For instance, in his artwork ‘Echoes from the Serenity’ and ‘Echoes from the Serenity I’, he makes an interesting and intriguing attempt in using his cultural practices and traditions in creating his artwork.
In ‘Echoes from the Serenity’, Maharjan, on canvas, makes a maze-like structure through the help of rato mato (red mud) and mohani sina, a black tika that is usually worn by Newa people during Mohani (Dashain). Similarly in ‘Echoes from the Serenity II’, he covers the whole canvas with dots made by mohani sina, whereas in ‘Echoes from the Serenity III’, through a photo series, Maharajan depicts a process of making a mandala.
In his art statement, Maharjan writes that he is inspired by the tradition of daily worshipping mandala in front of his house, as it intrigues him how simple daily rituals like these are connected to the whole human life.
And channelling this inspiration not only he makes his artworks fascinating to look at, but by encompassing the themes of the mandala, he also gives meaning and depth to his artwork.
Religiously, dots, which are also called bindu, are considered the starting point of any creation. Similarly, it is also believed that it is the point around the bindu, mandala, which is a manifestation and representation of the essence of the universe, is created.
Since he creates his artworks based on the concept of bindu, through his creations, Maharjan is able to effortlessly encapsulate the essence and significance of mandala, making his artworks stand out from other artists.
Meanwhile, Aman Shahi’s project to document the historic settlement of Pyangau is also remarkable. Creating a photobook, Shahi captures the pictures of Newa inhabitants of the area, which although is just a few kilometres away from the Capital but has its own customs, traditions, a different dialect as well as the unique craft of making pyang, a bamboo container, which was widely used in the ancient times.
But not every artist has made their creations in the exhibition by getting influenced by their communal life. A few of them have shared their deep emotions and feelings through their artworks. One such artist is Kripa Shakya who uses the medium of photos as her artistic expression for her project.
Titled ‘Maroon’, Shakya through her black and white photo series documents her mother. From her workspace to home, Shakya’s camera follows her and we are presented with images where her mother is doing normal things like stitching, washing clothes, doing pooja and her other regular chores.
But within the simplicity of her mother’s daily routine, Shakya is able to capture the beauty and the warmth of her mother as she creates soulful images of hers. They are images of hearts, making an everlasting impact.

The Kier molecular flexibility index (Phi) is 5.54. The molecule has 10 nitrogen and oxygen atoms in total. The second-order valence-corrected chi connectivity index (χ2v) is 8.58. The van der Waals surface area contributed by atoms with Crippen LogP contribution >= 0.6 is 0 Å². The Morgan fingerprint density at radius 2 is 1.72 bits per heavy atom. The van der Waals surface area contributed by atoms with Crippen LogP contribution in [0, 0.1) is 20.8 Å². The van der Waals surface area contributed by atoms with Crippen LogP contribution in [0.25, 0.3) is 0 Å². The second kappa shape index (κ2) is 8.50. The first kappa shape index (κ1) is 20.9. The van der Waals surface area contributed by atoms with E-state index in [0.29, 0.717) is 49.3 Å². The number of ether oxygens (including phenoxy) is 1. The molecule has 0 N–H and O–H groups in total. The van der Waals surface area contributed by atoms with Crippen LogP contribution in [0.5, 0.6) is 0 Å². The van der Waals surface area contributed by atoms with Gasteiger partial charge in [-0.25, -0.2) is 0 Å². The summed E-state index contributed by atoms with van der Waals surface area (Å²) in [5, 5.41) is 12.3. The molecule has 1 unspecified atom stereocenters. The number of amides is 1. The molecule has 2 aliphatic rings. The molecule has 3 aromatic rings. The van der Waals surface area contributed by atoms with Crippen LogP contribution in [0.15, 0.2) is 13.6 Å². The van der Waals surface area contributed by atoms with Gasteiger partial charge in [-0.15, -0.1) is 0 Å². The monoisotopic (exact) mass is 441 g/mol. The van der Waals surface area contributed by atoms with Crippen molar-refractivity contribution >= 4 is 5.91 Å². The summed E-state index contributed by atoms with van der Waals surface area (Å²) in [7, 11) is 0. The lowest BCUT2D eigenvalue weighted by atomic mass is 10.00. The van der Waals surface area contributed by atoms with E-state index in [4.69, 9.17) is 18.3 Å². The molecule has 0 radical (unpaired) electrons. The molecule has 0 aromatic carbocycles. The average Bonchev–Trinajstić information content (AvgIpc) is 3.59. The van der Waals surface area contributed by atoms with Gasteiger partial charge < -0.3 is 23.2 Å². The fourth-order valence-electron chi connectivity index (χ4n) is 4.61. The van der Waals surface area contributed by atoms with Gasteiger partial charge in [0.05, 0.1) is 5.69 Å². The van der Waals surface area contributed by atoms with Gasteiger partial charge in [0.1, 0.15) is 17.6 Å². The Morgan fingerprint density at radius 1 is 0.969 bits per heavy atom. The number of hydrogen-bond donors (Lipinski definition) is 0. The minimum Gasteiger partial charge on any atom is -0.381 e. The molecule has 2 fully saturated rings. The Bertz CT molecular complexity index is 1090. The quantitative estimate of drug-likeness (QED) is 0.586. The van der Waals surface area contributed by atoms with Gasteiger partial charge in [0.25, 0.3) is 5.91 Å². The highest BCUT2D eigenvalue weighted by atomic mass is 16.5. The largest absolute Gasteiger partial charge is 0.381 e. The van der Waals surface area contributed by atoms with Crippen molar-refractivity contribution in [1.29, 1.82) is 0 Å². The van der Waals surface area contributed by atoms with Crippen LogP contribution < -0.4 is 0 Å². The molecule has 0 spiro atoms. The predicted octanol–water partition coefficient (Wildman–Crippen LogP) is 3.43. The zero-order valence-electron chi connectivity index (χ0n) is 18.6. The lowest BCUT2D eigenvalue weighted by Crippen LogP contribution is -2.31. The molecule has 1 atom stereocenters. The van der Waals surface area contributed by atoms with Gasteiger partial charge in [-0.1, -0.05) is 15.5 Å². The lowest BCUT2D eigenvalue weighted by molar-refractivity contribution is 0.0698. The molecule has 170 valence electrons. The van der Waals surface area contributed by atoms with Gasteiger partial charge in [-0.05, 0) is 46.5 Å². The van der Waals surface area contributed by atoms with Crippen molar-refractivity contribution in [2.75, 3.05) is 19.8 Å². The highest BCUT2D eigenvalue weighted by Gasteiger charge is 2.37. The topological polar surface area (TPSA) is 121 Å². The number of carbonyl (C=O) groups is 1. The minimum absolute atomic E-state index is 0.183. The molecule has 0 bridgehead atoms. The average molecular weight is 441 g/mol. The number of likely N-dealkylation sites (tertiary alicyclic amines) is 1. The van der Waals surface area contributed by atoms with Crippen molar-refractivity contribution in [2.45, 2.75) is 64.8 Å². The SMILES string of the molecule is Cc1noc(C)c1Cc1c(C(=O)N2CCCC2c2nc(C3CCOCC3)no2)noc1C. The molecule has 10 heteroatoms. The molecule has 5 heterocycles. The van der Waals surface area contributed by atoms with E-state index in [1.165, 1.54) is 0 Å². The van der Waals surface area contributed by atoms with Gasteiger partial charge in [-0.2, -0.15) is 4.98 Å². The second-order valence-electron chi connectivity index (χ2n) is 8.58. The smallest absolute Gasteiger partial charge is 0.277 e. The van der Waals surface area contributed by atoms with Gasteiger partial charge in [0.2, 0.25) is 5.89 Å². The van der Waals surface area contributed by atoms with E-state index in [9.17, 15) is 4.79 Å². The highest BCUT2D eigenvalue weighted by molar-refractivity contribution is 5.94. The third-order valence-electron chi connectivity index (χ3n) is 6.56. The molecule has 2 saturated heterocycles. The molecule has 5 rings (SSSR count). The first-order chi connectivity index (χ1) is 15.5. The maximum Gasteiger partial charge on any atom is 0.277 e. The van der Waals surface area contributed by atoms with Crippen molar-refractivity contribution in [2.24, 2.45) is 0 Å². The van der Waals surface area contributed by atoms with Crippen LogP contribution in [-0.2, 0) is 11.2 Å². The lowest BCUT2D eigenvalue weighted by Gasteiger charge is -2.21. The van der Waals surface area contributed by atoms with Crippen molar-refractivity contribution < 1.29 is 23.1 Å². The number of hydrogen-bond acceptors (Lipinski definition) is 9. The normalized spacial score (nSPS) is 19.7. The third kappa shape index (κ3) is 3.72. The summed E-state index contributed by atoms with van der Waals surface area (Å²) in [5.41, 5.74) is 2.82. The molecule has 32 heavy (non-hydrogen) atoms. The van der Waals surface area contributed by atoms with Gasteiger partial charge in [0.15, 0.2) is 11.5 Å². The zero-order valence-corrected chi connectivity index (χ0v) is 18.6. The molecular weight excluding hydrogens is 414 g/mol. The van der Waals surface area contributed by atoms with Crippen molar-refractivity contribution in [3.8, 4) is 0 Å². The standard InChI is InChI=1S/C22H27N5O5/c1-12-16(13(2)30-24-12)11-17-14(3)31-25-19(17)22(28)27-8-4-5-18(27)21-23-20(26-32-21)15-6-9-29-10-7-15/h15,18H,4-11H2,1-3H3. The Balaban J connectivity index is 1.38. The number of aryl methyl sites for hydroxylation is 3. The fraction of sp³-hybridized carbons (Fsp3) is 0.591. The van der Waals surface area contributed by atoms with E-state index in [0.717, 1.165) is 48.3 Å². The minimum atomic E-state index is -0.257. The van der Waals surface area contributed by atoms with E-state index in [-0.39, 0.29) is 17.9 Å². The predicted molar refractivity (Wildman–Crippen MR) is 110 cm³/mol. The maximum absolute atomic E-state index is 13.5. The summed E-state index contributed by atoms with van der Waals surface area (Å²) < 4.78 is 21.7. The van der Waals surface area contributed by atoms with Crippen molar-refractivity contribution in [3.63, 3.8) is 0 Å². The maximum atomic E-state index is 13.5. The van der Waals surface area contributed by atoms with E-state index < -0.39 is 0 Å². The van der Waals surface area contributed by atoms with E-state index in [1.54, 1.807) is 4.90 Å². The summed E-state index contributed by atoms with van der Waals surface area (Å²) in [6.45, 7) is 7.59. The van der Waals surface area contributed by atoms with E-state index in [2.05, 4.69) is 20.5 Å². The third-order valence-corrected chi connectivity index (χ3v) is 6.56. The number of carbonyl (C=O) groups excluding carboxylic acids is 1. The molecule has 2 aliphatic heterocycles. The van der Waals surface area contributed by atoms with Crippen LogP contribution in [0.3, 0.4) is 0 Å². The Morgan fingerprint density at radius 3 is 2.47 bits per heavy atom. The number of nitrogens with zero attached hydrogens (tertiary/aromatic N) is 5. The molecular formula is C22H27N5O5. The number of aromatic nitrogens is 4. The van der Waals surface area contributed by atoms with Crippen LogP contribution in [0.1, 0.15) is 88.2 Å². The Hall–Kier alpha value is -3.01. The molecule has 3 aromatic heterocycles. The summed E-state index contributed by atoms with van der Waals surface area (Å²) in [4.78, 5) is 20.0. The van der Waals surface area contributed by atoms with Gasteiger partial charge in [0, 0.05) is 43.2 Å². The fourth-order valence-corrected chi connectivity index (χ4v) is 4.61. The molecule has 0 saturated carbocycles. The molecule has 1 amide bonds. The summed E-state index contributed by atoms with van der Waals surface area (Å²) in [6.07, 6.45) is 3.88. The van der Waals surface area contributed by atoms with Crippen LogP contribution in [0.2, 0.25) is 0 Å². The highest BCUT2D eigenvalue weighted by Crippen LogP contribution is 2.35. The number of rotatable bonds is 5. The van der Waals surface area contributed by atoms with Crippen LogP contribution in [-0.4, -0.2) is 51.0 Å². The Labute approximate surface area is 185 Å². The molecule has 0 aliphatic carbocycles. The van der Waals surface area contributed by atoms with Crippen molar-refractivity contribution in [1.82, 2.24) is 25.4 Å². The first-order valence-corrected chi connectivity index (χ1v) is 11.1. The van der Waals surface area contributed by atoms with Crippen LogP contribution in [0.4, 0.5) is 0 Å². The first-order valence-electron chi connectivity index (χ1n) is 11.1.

There are very rare occasions when each artwork in an exhibition can be unique and is filled with passion and thoughtful expressions and ideas. ‘Perception 2020’ is one such rare exception, as finding flaws in the creations of 21 artists is a difficult task, as every artist has given their best, in creating whatever they are passionate about.
But what makes this exhibition more special and unique are the line of works that are on display.
The exhibition tries to defy and challenge the conventional notions attached to what should be considered as an art, as we the viewers are not only presented with paintings, sculptures, drawings or photographs.
A considered number of art projects made by the students of graphic communication are presented as well, who through their works showcase the significance of art in everything and how anything related to creations, creativity and imagination can be an art.
For instance, in Dhiraj Manadhar’s project, ‘Dhau: Rethinking the packaging for locally produced Yoghurt', the artist uses his artistic knowledge in creating a sustainable design for packing the local yoghurt, Juju Dhau.
His idea of using local craftsmanship in making the packaging is innovative as well as is a reflection of how we use art and craft in other things.
Similarly, Shely Shrestha’s project ‘Baja: Ceramic Jewelry’ is equally interesting, as she uses her craftsmanship to create wearable jewelleries that are inspired by traditional Nepali musical instruments.
What’s also great about the exhibition is that it presents videos that show the intentions of the artist and the whole process behind their creations—from them showcasing their artworks, ideas, and even promotional materials, which gives viewers a peek into deeply understanding every artwork.
One thing that could have made the exhibition better was if viewers could see the final product of a few projects instead of the prototypes that were available. Nonetheless, the interactive display of works of 21 upcoming artists reflects the endless possibilities of art and the great future they have ahead.